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Good and large X-Y CRT?

Discussion in 'Electronic Design' started by Tim Shoppa, Oct 4, 2004.

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  1. Tim Shoppa

    Tim Shoppa Guest

    What oscilliscope-type CRT's are still being manufactured and
    widely available today? I need something with electrostatic
    deflection, and preferably with a big screen. Tektronix used to
    sell 8" or 10" square faced instruments which were perfect for this.
    I'd be satisfied with a bare tube, but would be happy if someone could
    point me towards a source of old Tektronix big-screen X-Y scopes.

    Looking around, I see that new 3RP1A's are being imported from China, otherwise
    all the scope tubes I see seem to be replacements for brand X model Y scope
    or pulls from old scopes. There seems to be a minor market in used
    ATC-style vectorscopes which are somehow magnetically deflected? Don't
    understand what's inside them and unless they're easily turned into X-Y
    instruments I don't care.

    Tim.
     
  2. John Larkin

    John Larkin Guest

    Used Tek X-Y boxes show up on ebay fairly often; I've bought a couple.
    But I've seen mostly smaller ones, not 8-10".

    What are you making? Could you fake it with a computer monitor and
    some ADCs?

    John
     
  3. I may actually have a few "new" (meaning unused) round faced Tektronix ones in
    boxes in the garage. I could look. But not the square ones, if I recall.

    Jon
     
  4. Julie

    Julie Guest

    I have no idea what your application is, but you can still get used X-Y
    monitors over in the vintage video arcade circles for under $500. If it can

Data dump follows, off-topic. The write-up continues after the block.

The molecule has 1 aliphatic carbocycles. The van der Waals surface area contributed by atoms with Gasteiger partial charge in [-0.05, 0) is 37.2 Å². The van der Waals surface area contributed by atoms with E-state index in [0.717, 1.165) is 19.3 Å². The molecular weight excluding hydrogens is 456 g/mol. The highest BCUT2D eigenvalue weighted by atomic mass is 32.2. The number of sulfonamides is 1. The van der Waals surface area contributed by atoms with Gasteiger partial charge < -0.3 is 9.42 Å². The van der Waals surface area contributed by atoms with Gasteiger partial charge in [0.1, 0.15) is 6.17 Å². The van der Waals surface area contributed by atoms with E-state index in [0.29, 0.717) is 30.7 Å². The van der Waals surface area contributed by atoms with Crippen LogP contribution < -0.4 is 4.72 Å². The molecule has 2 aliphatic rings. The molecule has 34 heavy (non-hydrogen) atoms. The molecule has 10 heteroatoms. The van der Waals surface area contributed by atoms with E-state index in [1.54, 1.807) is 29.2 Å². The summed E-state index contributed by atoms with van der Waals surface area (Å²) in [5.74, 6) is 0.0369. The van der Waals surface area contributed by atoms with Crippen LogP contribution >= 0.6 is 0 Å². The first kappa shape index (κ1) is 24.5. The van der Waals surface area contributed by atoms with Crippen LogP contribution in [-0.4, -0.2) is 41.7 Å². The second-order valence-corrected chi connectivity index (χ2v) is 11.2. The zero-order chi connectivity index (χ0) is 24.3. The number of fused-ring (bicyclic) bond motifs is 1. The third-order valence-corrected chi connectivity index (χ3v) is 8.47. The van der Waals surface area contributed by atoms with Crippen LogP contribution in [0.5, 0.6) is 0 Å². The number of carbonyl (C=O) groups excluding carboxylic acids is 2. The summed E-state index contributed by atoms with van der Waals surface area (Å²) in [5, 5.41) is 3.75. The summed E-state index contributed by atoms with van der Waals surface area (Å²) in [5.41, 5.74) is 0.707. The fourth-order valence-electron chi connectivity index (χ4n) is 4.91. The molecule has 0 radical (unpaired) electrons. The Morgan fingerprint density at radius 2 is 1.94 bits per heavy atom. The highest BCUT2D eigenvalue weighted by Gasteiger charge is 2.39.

apply to you, go post in reg.games.video.arcade.collecting for further details.
     
  5. Dave VanHorn

    Dave VanHorn Guest

    I have no idea what your application is, but you can still get used X-Y
    I've yet to see a video game that ran electrostatic deflection.
     
  6. Rich Grise

    Rich Grise Guest

    I once worked with a unit that simulated sweep-scan on a raster display
    by adding a small coil on top of the vertical deflection coil, called
    the 'bend board'. They actually had a little circuit that, when you
    wanted to display a curved trace, you would write (80186 assembly)
    to the "bend register" and it would introduce a little bend into
    the trace, and literally smooth over the stairsteps. The segment
    of the next scan line would be bent a little to line up with the
    previous, and like that. It did look great, and some guy got a patent
    for the circuit. But it requires modifying the monitor, and I'm pretty
    sure there's a limit to how much "bend" can be applied, but it's a
    thought.

    And it was incredible fun to code for. ;-)

    Cheers!
    Rich
     
  7. Rich Grise

    Rich Grise Guest

    What? You didn't do PONG on your scope when you were a kid?

    ;-P
    Rich
     
  8. I read in sci.electronics.design that Tim Shoppa <[email protected]
    E-bay?
     
  9. Tim Shoppa

    Tim Shoppa Guest

    I'm "just" looking at Lissajous figures in the few MHz region. If
    a video game monitor assembly uses a tube with magnetic deflection
    but makes it look like a good old X-Y CRT as far as what I have to
    feed into the assembly, then it'd work fine.

    Tim.
     
  10. Tim Shoppa

    Tim Shoppa Guest

    An analog computer that integrates the Lorentz equations while the user
    tweaks the knobs that vary the parameters. Part of a museum display on
    chaos and analog computing.
    In fact that's what I'm doing now:

    1. As fast as I can (inner loop),
    measure X and Y, go to that pixel and add, say, 100 units of brightness.